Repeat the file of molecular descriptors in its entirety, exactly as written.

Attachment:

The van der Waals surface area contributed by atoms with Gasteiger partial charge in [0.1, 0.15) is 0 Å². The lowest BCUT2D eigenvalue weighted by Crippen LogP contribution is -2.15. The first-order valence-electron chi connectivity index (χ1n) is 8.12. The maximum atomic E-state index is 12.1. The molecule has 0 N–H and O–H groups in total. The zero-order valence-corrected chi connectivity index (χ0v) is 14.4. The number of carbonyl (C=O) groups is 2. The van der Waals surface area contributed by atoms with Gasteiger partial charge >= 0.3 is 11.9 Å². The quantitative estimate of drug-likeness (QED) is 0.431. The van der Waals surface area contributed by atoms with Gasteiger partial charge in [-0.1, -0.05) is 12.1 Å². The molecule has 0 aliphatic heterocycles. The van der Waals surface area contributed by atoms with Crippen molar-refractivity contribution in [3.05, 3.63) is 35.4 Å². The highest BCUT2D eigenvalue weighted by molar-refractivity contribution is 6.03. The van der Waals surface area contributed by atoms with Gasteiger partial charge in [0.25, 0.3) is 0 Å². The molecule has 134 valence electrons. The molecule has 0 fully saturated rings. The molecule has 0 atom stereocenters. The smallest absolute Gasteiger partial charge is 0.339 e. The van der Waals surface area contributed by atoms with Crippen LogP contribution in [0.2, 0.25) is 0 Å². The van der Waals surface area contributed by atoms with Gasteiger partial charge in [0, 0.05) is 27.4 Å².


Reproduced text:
The van der Waals surface area contributed by atoms with Gasteiger partial charge in [0.1, 0.15) is 0 Å². The lowest BCUT2D eigenvalue weighted by Crippen LogP contribution is -2.15. The first-order valence-electron chi connectivity index (χ1n) is 8.12. The maximum atomic E-state index is 12.1. The molecule has 0 N–H and O–H groups in total. The zero-order valence-corrected chi connectivity index (χ0v) is 14.4. The number of carbonyl (C=O) groups is 2. The van der Waals surface area contributed by atoms with Gasteiger partial charge >= 0.3 is 11.9 Å². The quantitative estimate of drug-likeness (QED) is 0.431. The van der Waals surface area contributed by atoms with Gasteiger partial charge in [-0.1, -0.05) is 12.1 Å². The molecule has 0 aliphatic heterocycles. The van der Waals surface area contributed by atoms with Crippen molar-refractivity contribution in [3.05, 3.63) is 35.4 Å². The highest BCUT2D eigenvalue weighted by molar-refractivity contribution is 6.03. The van der Waals surface area contributed by atoms with Gasteiger partial charge in [0.25, 0.3) is 0 Å². The molecule has 134 valence electrons. The molecule has 0 fully saturated rings. The molecule has 0 atom stereocenters. The smallest absolute Gasteiger partial charge is 0.339 e. The van der Waals surface area contributed by atoms with Crippen LogP contribution in [0.2, 0.25) is 0 Å². The van der Waals surface area contributed by atoms with Gasteiger partial charge in [0, 0.05) is 27.4 Å².